Orientals had been rather passe. I’m not sure when the turnaround came, but sometime around the end of the oughts, oriental perfumes came back into fashion and the previously ubiquitous fruity florals were back- catalogued. Something had shifted in the zeitgeist, or fashion, or the cloudy upper ether of the fragrance world.
I realized that the change was complete when I leafed through a book on Berlin fashion and discovered that some cool Berliners were now wearing Frederic Malle’s Dries Van Noten (a woody oriental, specifically an update of Nuit de Noel and Bois des Isles). They wouldn’t have been doing that five years ago.
The road back to relevance for orientals was paved by indie efforts, I’m convinced. For one thing it’s pretty easy to add fruit notes to orientals, but they also have greater complexity than fruity florals. They are also easier to like than chypres or floral aldehydes which are darker, drier and more abstract. Orientals contain comfortingly familiar food components, and often a discreet little nip of alcohol.
The first one I remember becoming a cult hit was Dinner By Bobo from 2002. These days Dinner, done by Sylvie Jourdet, is obscure. I’m not even sure if Dinner is in production anymore but its formula was full to bursting with fruits. The top contained lime and tropical fruits, but the heart proceeded to “cook” those fruits with heavy spices, kind of like a perfume seviche, so served up peach and plum with cardamom, cinnamon and caraway seeds.
The finish veered away towards the floral with vanilla, musk and patchouli but also jasmine, ylang-ylang and violet. Dinner moved in the opposite direction of most fruity florals, which had burned through all their sugar calories by the end of the fragrance. Dinner had a cola, or “Dr. Pepper” tonality going on, as well as a scent of cinnamon stewed fruit. The perfume also had a curious reputation for smelling like meat or Indian food, and this put off some people, but in general this Dinner from the turn of the century, was quite a meal.
Back to Black (aphrodisiac) was another in that line composed by Calice Becker in ’09, and By Killian’s first hit. I smelled it at one of the Sniffapaloozas, and was given a sample. Back to Black was extremely dense, and I thought of a very thickly filled, liquor soaked fruitcake. I also found that the tobacco, cherries and whiskey parts of the fragrance were by far the most prominent on me. I did catch some of the gingerbread, but apart form some saffron and cardamom, not much additional spice. Vanilla and tonka you could identify, but not the chamomile or geranium that are in Back to Black’s notes. Once again you had an oriental that was very foody, but not quite so foody as Dinner. Seven years on the taste in oriental fragrance was changing, growing more complex and booze was most definitely at Back to Black’s party. This was not a fragrance for young girls, though it could be, and probably is, often worn by men.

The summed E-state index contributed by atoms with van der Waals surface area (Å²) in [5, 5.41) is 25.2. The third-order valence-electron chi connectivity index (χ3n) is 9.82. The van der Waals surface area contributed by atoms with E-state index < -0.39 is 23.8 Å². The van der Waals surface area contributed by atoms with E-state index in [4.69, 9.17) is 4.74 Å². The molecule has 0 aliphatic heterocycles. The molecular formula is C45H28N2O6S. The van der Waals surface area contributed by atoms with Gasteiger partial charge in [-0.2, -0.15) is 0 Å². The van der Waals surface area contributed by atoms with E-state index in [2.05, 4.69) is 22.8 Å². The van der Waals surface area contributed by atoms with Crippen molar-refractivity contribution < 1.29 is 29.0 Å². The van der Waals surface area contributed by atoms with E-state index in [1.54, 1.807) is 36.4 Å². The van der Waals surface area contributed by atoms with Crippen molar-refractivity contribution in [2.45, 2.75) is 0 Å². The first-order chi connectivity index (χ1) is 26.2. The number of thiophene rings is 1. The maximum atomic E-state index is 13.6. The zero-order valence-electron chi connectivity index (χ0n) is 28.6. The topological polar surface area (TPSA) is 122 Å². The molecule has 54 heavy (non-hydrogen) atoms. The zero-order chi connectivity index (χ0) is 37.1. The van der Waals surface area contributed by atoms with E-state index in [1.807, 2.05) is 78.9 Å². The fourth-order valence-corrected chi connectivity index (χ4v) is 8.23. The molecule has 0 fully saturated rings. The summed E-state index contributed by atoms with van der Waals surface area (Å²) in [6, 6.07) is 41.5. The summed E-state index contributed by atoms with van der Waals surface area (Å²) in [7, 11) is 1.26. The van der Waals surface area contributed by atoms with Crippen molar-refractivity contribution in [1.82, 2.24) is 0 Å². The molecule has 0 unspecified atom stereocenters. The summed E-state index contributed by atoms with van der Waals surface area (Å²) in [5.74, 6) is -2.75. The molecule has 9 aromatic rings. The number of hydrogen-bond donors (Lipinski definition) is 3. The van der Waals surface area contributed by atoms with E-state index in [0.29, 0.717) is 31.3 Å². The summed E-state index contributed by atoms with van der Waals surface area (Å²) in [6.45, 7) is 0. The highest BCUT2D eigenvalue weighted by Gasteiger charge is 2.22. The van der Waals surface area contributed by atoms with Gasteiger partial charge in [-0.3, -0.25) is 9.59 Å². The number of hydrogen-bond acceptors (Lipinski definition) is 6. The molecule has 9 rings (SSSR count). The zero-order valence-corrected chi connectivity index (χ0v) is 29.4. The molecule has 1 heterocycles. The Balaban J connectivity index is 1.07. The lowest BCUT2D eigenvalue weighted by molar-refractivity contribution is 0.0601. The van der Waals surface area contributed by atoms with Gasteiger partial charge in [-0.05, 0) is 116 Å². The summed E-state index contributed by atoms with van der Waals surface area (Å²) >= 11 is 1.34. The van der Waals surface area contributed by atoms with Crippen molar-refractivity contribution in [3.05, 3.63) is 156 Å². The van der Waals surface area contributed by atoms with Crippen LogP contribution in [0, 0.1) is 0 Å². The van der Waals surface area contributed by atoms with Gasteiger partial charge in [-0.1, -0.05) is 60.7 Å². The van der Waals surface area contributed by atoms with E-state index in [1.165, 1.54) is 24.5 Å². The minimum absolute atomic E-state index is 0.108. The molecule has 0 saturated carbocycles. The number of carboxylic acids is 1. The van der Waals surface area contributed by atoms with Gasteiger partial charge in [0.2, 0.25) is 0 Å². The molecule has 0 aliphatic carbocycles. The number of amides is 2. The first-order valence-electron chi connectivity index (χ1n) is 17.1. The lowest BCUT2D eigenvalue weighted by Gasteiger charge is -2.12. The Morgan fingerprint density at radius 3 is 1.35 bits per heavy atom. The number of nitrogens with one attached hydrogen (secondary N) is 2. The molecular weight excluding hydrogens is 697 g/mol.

Finally there’s Zelda, Shelley Waddington’s perfume from ’13. I’ve written about Zelda which continues to perplex me a bit. Zelda quite frankly is not a gourmand oriental. You see in a cult fragrance like this one, how tastes have changed again. Shelley Waddington was using some of the perfume phrases popular in the twenties but she also updated them.
Zelda is a perfume with a unique spicy green opening that spreads like a lawn umbrella over a heart of green lawns and magnolias in bloom. I wonder now if she was referencing mint juleps and the the smell of southern flowers which would have been part of Zelda Fitzgerald’s youth ( the wife of F. Scot Fitzgerald after whom the perfume is named, was from Alabama) or whether this green lift is meant to remind us of live oaks? It doesn’t really matter because whatever the intentions of Ms Waddington, Zelda is really beautiful and quite different. It’s also a far cry from the general run of orientals. Maybe Zelda’s a cult perfume, but it has the makings of a classic because there is never a moment in Zelda’s development, from flight to drydown when the scent isn’t arresting and lovely. What makes this cult is that it’s also offbeat.
They should be wearing this in Berlin.